New York City children walking to school were 44 percent less likely to be injured en route following the addition of new traffic and pedestrian signals, exclusive pedestrian crossing times, speed bumps, and other features over 10 years, a new study finds.
The city used the federal Safe Routes to School program to improve the safety of children's trips to school. Researchers at Columbia University's Mailman School of Health who evaluated the program's effectiveness found that the annual rate of injury to school-age pedestrians from 2001 to 2010 dropped 44 percent during the peak times for walking to school.
The injury rate did not drop in parts of the city where the SRTS safety program was not in place, according to the study, published online this week in the journal Pediatrics.
(Getting to school on their own two feet or wheels might be especially important for New York City kids this week. On Monday, the city's school bus drivers announced they will strike, affecting the main transportation option for 150,000 students.)
The city's department of transportation chose to improve travel routes to more than 120 of the city's schools for improvements because they had the highest rates of pedestrian injury. Using a school-travel time window—7 a.m. to 9 a.m. and 2 p.m. to 4 p.m. in September through June—the researchers identified crashes that occurred during days and hours school-age children would be traveling to or from school. The analysis included reviewing crash data for 169,000 pedestrian injuries that took place among different age groups and within different neighborhoods.
"Our data show that interventions to make the built environment safer can greatly reduce injuries to children as they walk to school," said the lead author of the study, Charles DiMaggio, in a statement. DiMaggio is an associate professor of Epidemiology and research director of the Center for Injury Epidemiology and Prevention at Columbia.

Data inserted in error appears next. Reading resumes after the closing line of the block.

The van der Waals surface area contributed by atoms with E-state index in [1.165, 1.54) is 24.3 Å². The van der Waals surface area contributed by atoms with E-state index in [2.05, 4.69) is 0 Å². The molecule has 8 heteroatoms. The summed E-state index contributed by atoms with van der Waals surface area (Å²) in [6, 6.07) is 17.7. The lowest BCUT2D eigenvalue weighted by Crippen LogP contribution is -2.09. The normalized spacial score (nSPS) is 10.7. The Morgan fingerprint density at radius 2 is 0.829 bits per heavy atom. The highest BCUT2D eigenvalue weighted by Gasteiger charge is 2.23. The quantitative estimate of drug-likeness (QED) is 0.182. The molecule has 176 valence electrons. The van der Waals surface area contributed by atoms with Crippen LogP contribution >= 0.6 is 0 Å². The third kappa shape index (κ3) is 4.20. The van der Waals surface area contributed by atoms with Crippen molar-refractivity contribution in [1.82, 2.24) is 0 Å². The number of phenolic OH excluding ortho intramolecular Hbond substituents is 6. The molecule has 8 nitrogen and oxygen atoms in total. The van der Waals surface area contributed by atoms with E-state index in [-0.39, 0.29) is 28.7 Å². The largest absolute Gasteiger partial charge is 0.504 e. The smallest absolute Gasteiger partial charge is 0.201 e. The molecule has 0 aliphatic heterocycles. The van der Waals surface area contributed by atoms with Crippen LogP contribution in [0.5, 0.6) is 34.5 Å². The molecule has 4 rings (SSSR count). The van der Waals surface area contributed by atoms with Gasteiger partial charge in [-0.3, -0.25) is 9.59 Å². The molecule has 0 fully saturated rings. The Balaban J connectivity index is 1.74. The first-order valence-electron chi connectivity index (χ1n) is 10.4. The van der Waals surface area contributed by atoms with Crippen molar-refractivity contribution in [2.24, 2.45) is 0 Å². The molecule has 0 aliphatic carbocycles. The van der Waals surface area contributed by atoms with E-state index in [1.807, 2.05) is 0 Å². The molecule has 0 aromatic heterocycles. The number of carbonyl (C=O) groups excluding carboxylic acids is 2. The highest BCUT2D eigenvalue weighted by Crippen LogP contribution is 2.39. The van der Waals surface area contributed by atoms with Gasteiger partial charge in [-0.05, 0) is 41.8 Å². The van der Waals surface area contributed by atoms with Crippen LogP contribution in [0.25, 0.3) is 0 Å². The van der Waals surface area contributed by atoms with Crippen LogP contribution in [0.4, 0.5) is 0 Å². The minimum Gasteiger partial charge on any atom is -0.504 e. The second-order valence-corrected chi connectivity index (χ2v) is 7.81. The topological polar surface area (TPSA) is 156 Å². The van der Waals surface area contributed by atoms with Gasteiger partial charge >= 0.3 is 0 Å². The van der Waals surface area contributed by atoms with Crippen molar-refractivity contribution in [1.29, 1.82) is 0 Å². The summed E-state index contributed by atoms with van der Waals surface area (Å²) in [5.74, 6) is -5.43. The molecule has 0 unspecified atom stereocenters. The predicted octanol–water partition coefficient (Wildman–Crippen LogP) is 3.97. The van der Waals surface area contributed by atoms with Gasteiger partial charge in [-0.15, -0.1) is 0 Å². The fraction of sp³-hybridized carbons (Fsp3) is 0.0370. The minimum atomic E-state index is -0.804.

The national Safe Routes to School program was funded by Congress in 2005 to create safe environments for American children to walk or bike to school. It's now in place in all 50 states, but the researchers noted that under the current federal transportation bill, the Safe Routes program will no longer have dedicated funding.
"Our study provides compelling empirical evidence that is essential to guiding policy makers," said Dr. Guohua Li, a senior author of the study and director of the Center for Injury Epidemiology and Prevention. "It indicates that the Safe Routes to School program has made a marked difference in improving the safety of school-age children in New York City."
However one analysis of the federal program, which spent at least $820 million during its run, found that students aren't necessarily walking to school more, as a result of sidewalks and safety en route to school being improved.